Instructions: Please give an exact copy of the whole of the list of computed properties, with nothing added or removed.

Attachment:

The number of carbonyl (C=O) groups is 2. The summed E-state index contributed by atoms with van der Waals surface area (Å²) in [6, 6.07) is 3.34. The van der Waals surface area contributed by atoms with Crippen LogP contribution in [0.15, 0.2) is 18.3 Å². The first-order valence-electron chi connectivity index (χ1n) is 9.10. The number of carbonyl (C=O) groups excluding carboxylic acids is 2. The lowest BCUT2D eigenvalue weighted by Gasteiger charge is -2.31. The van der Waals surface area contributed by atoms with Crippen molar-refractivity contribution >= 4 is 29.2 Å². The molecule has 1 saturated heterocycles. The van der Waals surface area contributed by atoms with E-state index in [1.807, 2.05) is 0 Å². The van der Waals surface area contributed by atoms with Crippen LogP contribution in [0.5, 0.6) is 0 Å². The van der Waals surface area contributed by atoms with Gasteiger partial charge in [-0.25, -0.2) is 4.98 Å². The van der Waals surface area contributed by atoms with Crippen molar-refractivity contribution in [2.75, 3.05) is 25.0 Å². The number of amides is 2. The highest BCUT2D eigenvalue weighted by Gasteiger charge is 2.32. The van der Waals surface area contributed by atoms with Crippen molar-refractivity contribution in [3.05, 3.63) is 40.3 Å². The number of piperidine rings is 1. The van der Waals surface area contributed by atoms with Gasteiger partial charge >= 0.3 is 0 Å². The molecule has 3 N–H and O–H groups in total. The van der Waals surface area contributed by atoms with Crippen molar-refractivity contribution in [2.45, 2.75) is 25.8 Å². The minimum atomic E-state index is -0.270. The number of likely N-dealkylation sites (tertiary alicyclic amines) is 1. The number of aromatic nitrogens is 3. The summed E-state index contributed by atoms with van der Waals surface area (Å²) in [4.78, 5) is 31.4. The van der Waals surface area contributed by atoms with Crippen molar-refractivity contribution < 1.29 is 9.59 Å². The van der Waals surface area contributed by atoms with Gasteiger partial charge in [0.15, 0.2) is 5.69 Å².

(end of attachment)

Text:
The number of carbonyl (C=O) groups is 2. The summed E-state index contributed by atoms with van der Waals surface area (Å²) in [6, 6.07) is 3.34. The van der Waals surface area contributed by atoms with Crippen LogP contribution in [0.15, 0.2) is 18.3 Å². The first-order valence-electron chi connectivity index (χ1n) is 9.10. The number of carbonyl (C=O) groups excluding carboxylic acids is 2. The lowest BCUT2D eigenvalue weighted by Gasteiger charge is -2.31. The van der Waals surface area contributed by atoms with Crippen molar-refractivity contribution >= 4 is 29.2 Å². The molecule has 1 saturated heterocycles. The van der Waals surface area contributed by atoms with E-state index in [1.807, 2.05) is 0 Å². The van der Waals surface area contributed by atoms with Crippen LogP contribution in [0.5, 0.6) is 0 Å². The van der Waals surface area contributed by atoms with Gasteiger partial charge in [-0.25, -0.2) is 4.98 Å². The van der Waals surface area contributed by atoms with Crippen molar-refractivity contribution in [2.75, 3.05) is 25.0 Å². The number of amides is 2. The highest BCUT2D eigenvalue weighted by Gasteiger charge is 2.32. The van der Waals surface area contributed by atoms with Crippen molar-refractivity contribution in [3.05, 3.63) is 40.3 Å². The number of piperidine rings is 1. The van der Waals surface area contributed by atoms with Gasteiger partial charge >= 0.3 is 0 Å². The molecule has 3 N–H and O–H groups in total. The van der Waals surface area contributed by atoms with Crippen molar-refractivity contribution in [2.45, 2.75) is 25.8 Å². The minimum atomic E-state index is -0.270. The number of likely N-dealkylation sites (tertiary alicyclic amines) is 1. The number of aromatic nitrogens is 3. The summed E-state index contributed by atoms with van der Waals surface area (Å²) in [4.78, 5) is 31.4. The van der Waals surface area contributed by atoms with Crippen molar-refractivity contribution < 1.29 is 9.59 Å². The van der Waals surface area contributed by atoms with Gasteiger partial charge in [0.15, 0.2) is 5.69 Å².